Rick Warren was in Rwanda recently and the Anglican Church used the occasion to march out all three Archbishops: Kolini, Rwaje, and Mbanda, in close identification with the regime.
Unfortunately I lost many old posts from my blog in a WordPress upgrade. I am re-posting some of them now.
One of the Wikileaks cables from 2008 that came out of the US embassy in
Kigali addressed the subject of who governs Rwanda; you can view it here. It says in part:
An analysis of the ethnic breakdown of the current Rwandan government shows Tutsis hold a preponderant percentage of senior positions. Hutus in very senior positions often hold relatively little real authority, and are commonly “twinned” with senior Tutsis who exercise real power. The military and security agencies are controlled by Tutsis, generally English speakers who grew up as refugees with President Kagame in Uganda. The 28-member cabinet is evenly split among Tutsis and Hutus, but most key ministries are in the hands of Tutsis (Hutu ministers do head Health and Agriculture, ministries which affect the lives of most Rwandans). While the Rwandan government (GOR) presents itself as a champion of national unity and equal opportunity, de-emphasizing ethnic identity and ostensibly opening positions throughout society to those of skill and merit, political authority in the country does not yet reflect this ideal. Ethnic identity is still keenly felt and lived, and ordinary Rwandans are well aware of who holds the levers of power. The long-term stability of Rwanda depends upon a government and ruling party that eventually shares real authority with the majority population.
President Kagame is a Tutsi. So, too are the important Ministers of Finance, Foreign Affairs, Justice, Infrastructure, Local Government, and Information. Close Kagame confidant, Chief of Defense Staff General James Kabarebe, is Tutsi, as are the chiefs of the army and air force, the military district commanders. and the heads of the Rwanda National Police and the National Security Service (although some Rwandans joke that short-statured Air Force Chief Muhire is Twa). Indeed, all are English speakers who grew up in Uganda. Some major positions are held by Hutus, but their actual authority often appears limited, and they are widely perceived to be “twinned” with more powerful Tutsi colleagues.
For all the government’s exhortations to Rwandans to abandon ethnic identities and work in common on national goals, a policy that in fact has much to recommend it, the political reality is self-evidently otherwise. People remain keenly committed to their ethnic identities, and everyone is aware of which person holds which position and to which group he belongs. While the practical end-point for such a project may be years away. if this government is ever to surmount the challenges and divides of Rwandan society, it must begin to share real authority with Hutus to a much greater degree than it does now.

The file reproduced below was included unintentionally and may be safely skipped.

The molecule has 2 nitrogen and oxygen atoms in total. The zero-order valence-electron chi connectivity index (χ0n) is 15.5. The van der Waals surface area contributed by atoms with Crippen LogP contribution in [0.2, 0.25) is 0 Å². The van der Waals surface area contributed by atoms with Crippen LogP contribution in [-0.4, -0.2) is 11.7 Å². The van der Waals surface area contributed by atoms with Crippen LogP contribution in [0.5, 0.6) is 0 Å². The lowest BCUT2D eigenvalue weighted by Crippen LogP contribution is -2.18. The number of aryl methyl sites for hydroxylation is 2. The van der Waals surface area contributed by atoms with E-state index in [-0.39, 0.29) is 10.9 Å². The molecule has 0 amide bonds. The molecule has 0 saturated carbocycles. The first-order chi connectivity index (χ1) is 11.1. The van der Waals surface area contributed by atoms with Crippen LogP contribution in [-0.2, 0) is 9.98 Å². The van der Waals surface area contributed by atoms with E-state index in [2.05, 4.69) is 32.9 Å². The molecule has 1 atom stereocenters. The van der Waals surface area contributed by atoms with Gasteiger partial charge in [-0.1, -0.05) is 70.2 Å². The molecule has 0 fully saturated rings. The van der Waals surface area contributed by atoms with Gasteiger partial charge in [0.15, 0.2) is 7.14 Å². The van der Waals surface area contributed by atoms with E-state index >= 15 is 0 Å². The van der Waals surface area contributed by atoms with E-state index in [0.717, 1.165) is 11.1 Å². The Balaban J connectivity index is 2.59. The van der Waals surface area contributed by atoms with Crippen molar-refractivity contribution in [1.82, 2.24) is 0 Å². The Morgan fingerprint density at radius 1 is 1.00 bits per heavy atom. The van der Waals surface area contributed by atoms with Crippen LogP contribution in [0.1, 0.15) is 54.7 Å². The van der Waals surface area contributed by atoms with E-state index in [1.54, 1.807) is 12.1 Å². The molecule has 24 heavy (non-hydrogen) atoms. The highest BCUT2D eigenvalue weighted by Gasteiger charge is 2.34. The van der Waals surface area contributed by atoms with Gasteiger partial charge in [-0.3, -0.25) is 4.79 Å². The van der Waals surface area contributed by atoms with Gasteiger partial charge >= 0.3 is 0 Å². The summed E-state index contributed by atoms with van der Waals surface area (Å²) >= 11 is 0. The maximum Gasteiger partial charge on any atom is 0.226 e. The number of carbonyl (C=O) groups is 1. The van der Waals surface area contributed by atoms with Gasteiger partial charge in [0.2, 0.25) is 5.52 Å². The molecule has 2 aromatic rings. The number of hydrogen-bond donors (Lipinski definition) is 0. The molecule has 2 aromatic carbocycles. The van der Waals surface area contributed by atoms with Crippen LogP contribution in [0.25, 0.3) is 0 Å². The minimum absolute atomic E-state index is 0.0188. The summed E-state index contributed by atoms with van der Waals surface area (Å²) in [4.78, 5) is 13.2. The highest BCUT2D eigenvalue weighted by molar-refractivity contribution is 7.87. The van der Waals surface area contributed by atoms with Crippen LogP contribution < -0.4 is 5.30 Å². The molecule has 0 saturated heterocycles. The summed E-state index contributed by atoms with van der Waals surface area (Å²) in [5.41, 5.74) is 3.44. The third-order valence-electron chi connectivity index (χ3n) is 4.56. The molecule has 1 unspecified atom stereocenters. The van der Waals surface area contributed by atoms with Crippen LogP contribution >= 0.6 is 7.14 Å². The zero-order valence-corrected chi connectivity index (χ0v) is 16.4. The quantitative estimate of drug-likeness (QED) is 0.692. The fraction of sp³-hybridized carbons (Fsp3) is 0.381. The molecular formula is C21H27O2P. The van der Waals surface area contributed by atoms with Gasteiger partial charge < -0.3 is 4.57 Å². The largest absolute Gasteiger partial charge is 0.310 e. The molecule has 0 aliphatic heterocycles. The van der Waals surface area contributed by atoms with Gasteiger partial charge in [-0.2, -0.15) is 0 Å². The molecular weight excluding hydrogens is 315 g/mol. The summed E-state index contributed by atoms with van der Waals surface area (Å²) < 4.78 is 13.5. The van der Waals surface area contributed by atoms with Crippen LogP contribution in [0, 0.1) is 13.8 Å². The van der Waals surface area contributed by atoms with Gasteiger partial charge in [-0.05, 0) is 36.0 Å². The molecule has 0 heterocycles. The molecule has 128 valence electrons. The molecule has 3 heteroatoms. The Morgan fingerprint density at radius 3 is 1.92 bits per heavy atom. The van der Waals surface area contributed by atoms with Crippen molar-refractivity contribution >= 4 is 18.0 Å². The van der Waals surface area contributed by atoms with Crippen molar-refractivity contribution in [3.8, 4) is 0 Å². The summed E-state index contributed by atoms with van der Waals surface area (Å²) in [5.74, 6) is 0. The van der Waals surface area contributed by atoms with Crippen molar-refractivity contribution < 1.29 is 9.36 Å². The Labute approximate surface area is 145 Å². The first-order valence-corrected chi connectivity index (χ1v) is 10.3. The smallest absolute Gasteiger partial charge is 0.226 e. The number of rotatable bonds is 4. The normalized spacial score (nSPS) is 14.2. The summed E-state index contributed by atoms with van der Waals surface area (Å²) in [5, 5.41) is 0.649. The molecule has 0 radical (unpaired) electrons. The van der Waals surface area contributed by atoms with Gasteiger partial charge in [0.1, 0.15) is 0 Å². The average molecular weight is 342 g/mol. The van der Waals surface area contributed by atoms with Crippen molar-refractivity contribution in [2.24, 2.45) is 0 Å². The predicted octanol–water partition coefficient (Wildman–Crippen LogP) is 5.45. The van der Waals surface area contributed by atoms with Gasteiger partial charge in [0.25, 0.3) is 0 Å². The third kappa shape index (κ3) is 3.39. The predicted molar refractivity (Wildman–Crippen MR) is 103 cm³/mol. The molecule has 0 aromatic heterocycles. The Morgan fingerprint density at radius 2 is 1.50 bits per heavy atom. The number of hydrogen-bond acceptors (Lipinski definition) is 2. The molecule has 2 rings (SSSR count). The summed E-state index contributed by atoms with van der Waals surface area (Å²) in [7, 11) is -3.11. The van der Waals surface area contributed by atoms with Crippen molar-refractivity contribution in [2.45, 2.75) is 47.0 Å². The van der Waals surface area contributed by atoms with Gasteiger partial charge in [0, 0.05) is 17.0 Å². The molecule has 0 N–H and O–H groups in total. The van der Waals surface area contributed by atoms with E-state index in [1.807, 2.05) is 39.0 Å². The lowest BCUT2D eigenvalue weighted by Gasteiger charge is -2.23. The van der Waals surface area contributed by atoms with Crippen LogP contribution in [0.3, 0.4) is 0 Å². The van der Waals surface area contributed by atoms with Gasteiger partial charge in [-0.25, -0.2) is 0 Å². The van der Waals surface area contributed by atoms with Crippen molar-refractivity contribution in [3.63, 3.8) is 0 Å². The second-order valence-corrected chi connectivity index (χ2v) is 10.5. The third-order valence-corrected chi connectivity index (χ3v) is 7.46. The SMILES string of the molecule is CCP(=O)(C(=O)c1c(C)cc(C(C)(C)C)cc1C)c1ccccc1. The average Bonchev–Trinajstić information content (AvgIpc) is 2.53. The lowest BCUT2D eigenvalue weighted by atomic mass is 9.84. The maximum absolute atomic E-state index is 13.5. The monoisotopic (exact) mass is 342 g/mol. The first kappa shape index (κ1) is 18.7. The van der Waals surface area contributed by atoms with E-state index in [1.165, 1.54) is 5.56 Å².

The upcoming ACNA Assembly features two troubling speakers: Rwandan Archbishop Laurent Mbanda and the apologist Ravi Zacharias. Why are these men troubling? Zacharias was discovered to be inflating his credentials a couple years ago, something he apologized for, but only when caught in the act. Professor John Stackhouse gets to the point about why this is troubling:
Well, when your whole job is to tell the truth as accurately, carefully, rigorously as possible, when what you’re really asking people to do by setting forth your credentials – which literally comes from the same word as creed or credo – why I should be believed, then you really take on a tremendous burden to speak very circumspectly. And if right out of the gate your credentials are suspect, then what are people supposed to do in the audience when he makes certain claims? Are they all supposed to hit their phones, or tablets and start checking everything you say because the stuff they can check isn’t quite true. Isn’t quite true. And I think as soon as we get into the it’s not quite true phase, I think you’re done. I just don’t think you can continue as an apologist if you’re not going to be scrupulous about telling the truth in a way that you can predict your audience will understand. Otherwise, you’re in the wrong game.(source)
Zacharias was also involved in a strange ongoing exchange of texts with a woman that may or may not have been inappropriate on his part. We will never know because there is an NDA between the parties, but the gist of the case can be seen here and here. Perhaps it was an extortion attempt, but the credential inflation is still a serious matter and giving him a platform at the Assembly is not necessary.
When it comes to Archbishop Mbanda, you have a man who does nothing but praise a dictator who kills his own people in the Rwandan police state, it would be akin to St. Paul praising Nero as a visionary leader. I have documented this extensively on this site, see this link. Unfortunately it seems that ACNA continues in its uncritical approach to Rwanda, which Mbanda is exploiting, with the new development that GAFCON’s next bishops meeting in opposition to Lambeth will take place in Kigali next year.
It would be one thing if the Rwandan bishops asked for prayer in the face of an oppressive state, but instead they trumpet this evil regime as if it is a great thing. In the future, ACNA’s unthinking acceptance of this narrative will look quite bad, but as of yet this has produced no change in our conduct.
On February 23, 2011 Rwandan Anglican Bishop Nathan Gasatura spoke during the chapel message at Wheaton College. During his message, he mentioned that he went to high school with Rwanda’s dictator, Paul Kagame: